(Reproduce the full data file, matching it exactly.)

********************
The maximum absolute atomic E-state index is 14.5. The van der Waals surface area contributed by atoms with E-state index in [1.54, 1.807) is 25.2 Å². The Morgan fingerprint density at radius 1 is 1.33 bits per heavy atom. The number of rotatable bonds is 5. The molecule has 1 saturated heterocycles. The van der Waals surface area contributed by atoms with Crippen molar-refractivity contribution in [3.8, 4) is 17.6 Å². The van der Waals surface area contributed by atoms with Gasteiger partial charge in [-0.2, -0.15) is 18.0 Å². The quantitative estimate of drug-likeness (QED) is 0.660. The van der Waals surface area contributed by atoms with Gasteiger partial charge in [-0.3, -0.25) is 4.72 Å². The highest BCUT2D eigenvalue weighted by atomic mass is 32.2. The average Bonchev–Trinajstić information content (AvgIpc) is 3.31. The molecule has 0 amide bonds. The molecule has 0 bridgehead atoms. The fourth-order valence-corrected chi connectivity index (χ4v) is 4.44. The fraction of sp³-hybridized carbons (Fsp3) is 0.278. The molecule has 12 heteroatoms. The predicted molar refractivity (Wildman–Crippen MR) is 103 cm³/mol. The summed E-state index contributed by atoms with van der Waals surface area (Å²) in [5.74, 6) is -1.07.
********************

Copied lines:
The maximum absolute atomic E-state index is 14.5. The van der Waals surface area contributed by atoms with E-state index in [1.54, 1.807) is 25.2 Å². The Morgan fingerprint density at radius 1 is 1.33 bits per heavy atom. The number of rotatable bonds is 5. The molecule has 1 saturated heterocycles. The van der Waals surface area contributed by atoms with Crippen molar-refractivity contribution in [3.8, 4) is 17.6 Å². The van der Waals surface area contributed by atoms with Gasteiger partial charge in [-0.2, -0.15) is 18.0 Å². The quantitative estimate of drug-likeness (QED) is 0.660. The van der Waals surface area contributed by atoms with Gasteiger partial charge in [-0.3, -0.25) is 4.72 Å². The highest BCUT2D eigenvalue weighted by atomic mass is 32.2. The average Bonchev–Trinajstić information content (AvgIpc) is 3.31. The molecule has 0 amide bonds. The molecule has 0 bridgehead atoms. The fourth-order valence-corrected chi connectivity index (χ4v) is 4.44. The fraction of sp³-hybridized carbons (Fsp3) is 0.278. The molecule has 12 heteroatoms. The predicted molar refractivity (Wildman–Crippen MR) is 103 cm³/mol. The summed E-state index contributed by atoms with van der Waals surface area (Å²) in [5.74, 6) is -1.07.